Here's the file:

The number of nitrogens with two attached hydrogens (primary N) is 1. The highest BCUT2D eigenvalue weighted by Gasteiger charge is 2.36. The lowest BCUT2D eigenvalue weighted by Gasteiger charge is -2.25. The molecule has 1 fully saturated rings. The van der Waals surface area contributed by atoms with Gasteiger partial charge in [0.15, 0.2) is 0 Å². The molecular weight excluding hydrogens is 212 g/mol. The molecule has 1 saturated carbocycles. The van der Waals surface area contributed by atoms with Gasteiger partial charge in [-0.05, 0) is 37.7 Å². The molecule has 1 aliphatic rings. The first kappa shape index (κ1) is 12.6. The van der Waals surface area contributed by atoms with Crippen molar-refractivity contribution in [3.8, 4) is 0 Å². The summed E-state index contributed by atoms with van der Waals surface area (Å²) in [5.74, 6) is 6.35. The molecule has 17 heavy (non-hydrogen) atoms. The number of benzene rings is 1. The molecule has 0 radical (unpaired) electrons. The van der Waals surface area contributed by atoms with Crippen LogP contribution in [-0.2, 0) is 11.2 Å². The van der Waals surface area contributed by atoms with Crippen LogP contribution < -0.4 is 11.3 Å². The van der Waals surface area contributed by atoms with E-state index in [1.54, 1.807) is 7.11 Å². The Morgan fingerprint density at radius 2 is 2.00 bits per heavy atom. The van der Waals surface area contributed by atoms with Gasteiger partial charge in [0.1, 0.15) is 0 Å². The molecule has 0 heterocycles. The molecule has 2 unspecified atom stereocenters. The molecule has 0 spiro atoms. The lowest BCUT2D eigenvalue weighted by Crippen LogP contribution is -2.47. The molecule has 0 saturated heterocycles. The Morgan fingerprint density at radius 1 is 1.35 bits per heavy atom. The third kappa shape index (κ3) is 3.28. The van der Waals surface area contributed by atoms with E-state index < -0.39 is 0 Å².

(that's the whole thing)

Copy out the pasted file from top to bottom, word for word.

The number of nitrogens with two attached hydrogens (primary N) is 1. The highest BCUT2D eigenvalue weighted by Gasteiger charge is 2.36. The lowest BCUT2D eigenvalue weighted by Gasteiger charge is -2.25. The molecule has 1 fully saturated rings. The van der Waals surface area contributed by atoms with Gasteiger partial charge in [0.15, 0.2) is 0 Å². The molecular weight excluding hydrogens is 212 g/mol. The molecule has 1 saturated carbocycles. The van der Waals surface area contributed by atoms with Gasteiger partial charge in [-0.05, 0) is 37.7 Å². The molecule has 1 aliphatic rings. The first kappa shape index (κ1) is 12.6. The van der Waals surface area contributed by atoms with Crippen molar-refractivity contribution in [3.8, 4) is 0 Å². The summed E-state index contributed by atoms with van der Waals surface area (Å²) in [5.74, 6) is 6.35. The molecule has 17 heavy (non-hydrogen) atoms. The number of benzene rings is 1. The molecule has 0 radical (unpaired) electrons. The van der Waals surface area contributed by atoms with Crippen LogP contribution in [-0.2, 0) is 11.2 Å². The van der Waals surface area contributed by atoms with Crippen LogP contribution < -0.4 is 11.3 Å². The van der Waals surface area contributed by atoms with E-state index in [1.54, 1.807) is 7.11 Å². The Morgan fingerprint density at radius 2 is 2.00 bits per heavy atom. The van der Waals surface area contributed by atoms with Gasteiger partial charge in [0.1, 0.15) is 0 Å². The molecule has 0 heterocycles. The molecule has 2 unspecified atom stereocenters. The molecule has 0 spiro atoms. The lowest BCUT2D eigenvalue weighted by Crippen LogP contribution is -2.47. The molecule has 0 saturated heterocycles. The Morgan fingerprint density at radius 1 is 1.35 bits per heavy atom. The third kappa shape index (κ3) is 3.28. The van der Waals surface area contributed by atoms with E-state index < -0.39 is 0 Å².